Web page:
**stattler.com - R**, and kindly contributed to R-bloggers)

I am showing three examples that will help an average R user to create beautiful graphs. The interesting (may be useful) parts of these examples are the use of some very smart but tricky functions to, for example, add a Greek symbol on a plot, add a title to a plot with some mathematical symbols.

I am showing three examples that will help an average R user to create beautiful graphs. The interesting (may be useful) parts of these examples are the use of some very smart but tricky functions to, for example, add a Greek symbol on a plot, add a title to a plot with some mathematical symbols. In these examples I used `expression`

and paste

functions repeatedly. For more examples please see this site.

### EXAMPLE 1: Gamma density with scale parameter =1 and various shape parameter

x <- seq(0, 30, length=300)

hx <- dgamma(x, shape=1, scale=1)gshape <- c(2, 5, 10, 15)

colors <- c("red", "blue", "darkgreen", "gold")plot(x, hx, type=”n”, lty=2, lwd=2, xlab=”x”, ylab=expression(f(x)), main=expression(theta == 1), ylim=c(0,0.4), frame.plot=F)

for (i in 1:4){

lines(x, dgamma(x,shape=gshape[i], scale=1), lwd=2, col=colors[i])

}# Inserting mathematical expressions

text(3.5,.35 , expression(paste(alpha==2)))

text(6.5,.18 , expression(paste(alpha==5)))

text(11.5,.13 , expression(paste(alpha==10)))

text(23,.05 , expression(paste(alpha==15)))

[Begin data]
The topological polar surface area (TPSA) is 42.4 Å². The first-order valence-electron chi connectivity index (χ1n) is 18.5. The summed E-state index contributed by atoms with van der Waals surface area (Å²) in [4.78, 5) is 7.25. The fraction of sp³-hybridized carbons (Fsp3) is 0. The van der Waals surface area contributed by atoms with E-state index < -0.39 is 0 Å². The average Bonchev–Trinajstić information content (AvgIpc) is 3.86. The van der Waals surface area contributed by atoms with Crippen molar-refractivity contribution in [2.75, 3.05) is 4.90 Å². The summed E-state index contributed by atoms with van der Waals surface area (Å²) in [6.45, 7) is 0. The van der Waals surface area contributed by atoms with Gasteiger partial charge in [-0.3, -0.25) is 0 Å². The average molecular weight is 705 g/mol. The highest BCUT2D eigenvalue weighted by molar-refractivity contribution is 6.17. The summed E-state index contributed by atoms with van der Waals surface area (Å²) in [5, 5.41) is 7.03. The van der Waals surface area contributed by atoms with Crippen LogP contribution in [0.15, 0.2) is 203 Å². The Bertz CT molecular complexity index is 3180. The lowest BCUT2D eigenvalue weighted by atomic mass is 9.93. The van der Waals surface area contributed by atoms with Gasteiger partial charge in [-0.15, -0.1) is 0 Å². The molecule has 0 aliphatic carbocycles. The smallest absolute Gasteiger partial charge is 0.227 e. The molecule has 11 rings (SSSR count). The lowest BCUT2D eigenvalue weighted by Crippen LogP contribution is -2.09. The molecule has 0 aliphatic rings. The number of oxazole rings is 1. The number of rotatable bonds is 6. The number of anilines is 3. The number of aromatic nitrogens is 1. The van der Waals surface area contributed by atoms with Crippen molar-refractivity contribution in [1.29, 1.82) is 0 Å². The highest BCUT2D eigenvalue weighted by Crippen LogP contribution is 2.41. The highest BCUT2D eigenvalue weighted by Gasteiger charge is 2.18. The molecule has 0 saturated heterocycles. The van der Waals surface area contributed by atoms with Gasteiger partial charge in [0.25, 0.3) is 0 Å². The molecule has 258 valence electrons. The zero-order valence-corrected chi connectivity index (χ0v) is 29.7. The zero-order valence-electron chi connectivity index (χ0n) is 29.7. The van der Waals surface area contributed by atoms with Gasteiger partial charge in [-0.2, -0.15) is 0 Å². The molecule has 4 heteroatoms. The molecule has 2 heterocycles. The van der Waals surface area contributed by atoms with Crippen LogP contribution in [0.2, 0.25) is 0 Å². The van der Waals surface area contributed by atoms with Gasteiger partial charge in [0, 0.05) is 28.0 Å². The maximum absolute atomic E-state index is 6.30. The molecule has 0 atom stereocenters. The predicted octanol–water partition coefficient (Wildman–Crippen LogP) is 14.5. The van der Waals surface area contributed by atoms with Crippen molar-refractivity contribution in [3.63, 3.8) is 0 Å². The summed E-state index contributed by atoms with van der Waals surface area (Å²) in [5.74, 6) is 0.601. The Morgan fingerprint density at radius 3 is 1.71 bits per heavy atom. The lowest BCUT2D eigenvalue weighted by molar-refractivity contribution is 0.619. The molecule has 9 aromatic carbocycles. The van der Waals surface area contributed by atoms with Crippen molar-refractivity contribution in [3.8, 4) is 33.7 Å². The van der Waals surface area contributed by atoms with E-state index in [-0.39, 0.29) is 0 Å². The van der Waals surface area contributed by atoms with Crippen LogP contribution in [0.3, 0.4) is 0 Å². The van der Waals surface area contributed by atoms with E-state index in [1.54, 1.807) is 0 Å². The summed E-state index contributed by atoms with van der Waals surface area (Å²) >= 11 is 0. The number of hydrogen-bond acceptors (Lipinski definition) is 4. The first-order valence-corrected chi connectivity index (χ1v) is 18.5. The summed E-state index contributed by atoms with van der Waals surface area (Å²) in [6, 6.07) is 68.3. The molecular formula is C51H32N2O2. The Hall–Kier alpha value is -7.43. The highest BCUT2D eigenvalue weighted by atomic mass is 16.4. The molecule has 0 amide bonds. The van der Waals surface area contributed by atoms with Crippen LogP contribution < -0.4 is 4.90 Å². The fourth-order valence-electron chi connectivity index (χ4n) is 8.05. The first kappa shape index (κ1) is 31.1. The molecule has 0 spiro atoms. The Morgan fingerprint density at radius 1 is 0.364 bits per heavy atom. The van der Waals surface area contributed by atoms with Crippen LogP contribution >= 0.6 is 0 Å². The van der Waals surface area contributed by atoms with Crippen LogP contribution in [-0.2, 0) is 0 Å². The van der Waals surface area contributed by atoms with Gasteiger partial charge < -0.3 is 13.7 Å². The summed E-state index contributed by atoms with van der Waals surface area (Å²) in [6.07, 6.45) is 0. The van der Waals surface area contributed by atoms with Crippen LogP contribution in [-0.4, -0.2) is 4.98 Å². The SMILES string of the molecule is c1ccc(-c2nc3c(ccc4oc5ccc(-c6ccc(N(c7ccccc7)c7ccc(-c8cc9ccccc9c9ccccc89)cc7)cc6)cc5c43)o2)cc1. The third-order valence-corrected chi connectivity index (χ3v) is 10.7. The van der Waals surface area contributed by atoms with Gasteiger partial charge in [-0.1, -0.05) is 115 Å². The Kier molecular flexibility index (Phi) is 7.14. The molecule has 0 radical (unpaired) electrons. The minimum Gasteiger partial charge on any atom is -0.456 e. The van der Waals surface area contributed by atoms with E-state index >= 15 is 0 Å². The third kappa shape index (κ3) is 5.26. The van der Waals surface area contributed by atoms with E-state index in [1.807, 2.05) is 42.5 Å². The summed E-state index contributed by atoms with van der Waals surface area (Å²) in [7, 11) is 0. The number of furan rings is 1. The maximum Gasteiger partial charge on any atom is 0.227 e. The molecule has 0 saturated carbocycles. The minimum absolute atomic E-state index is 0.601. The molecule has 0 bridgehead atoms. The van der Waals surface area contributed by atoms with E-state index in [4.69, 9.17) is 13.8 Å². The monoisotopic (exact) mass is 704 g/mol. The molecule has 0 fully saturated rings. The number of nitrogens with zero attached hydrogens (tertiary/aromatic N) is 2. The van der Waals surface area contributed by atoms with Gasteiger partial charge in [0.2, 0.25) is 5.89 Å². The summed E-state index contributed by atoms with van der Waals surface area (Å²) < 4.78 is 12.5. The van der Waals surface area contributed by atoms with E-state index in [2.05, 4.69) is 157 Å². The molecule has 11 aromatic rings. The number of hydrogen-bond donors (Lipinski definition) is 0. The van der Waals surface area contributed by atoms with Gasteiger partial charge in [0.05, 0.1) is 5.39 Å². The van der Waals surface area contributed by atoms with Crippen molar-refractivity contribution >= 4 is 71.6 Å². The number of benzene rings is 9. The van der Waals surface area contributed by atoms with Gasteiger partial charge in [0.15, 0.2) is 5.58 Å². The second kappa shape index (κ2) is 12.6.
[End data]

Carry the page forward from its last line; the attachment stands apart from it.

### EXAMPLE 2: Barplot for Poisson distribution

# Generating Poisson random numbers with rates 1, 2, 3, and 4

# and drawing the histograms and arranging them on a 2 x 2 matrixpar(mfrow=c(2,2))

lambda <- 1:4

x <- 0:10for (i in lambda)

{

x1 <- dpois(x, lambda[i])

barplot(x1, names.arg=c(“0″, “1”, “2”, “3”, “4”, “5”, “6”, “7”, “8”, “9”, “10”), ylab=expression(P(x)), ylim=c(0,.4), col=”lightgreen”)

title(main = substitute(lambda == i,list(i=i)))

}

### EXAMPLE 3: Binomial probability plots (line diagram)

# Binomial probability plot with vertical lines

par(mfrow=c(2,2))

n <- 10

p <- c(0.1, 0.25, 0.5, 0.8)

x <- 0:10

for (i in 1:4)

{

x1 <- dbinom(x, n, p[i])

plot(x1, type=”h”, xlab=”x”, ylab=expression(P(x)),

ylim=c(0,.4),lwd=2, col=”red”)

j <- p[i]

title(main = substitute(p == j,list(j=j)))

}

### SUGGEST A GRAPH

If you have an idea of a complicated graph, please submit your code to me. I will add your contribution on this page.

If you find this page useful, please link this site from your blog/website or refer it in your report/thesis.

Thank you.

**leave a comment**for the author, please follow the link and comment on their blog:

**stattler.com - R**.

R-bloggers.com offers

**daily e-mail updates**about R news and tutorials on topics such as: Data science, Big Data, R jobs, visualization (ggplot2, Boxplots, maps, animation), programming (RStudio, Sweave, LaTeX, SQL, Eclipse, git, hadoop, Web Scraping) statistics (regression, PCA, time series, trading) and more...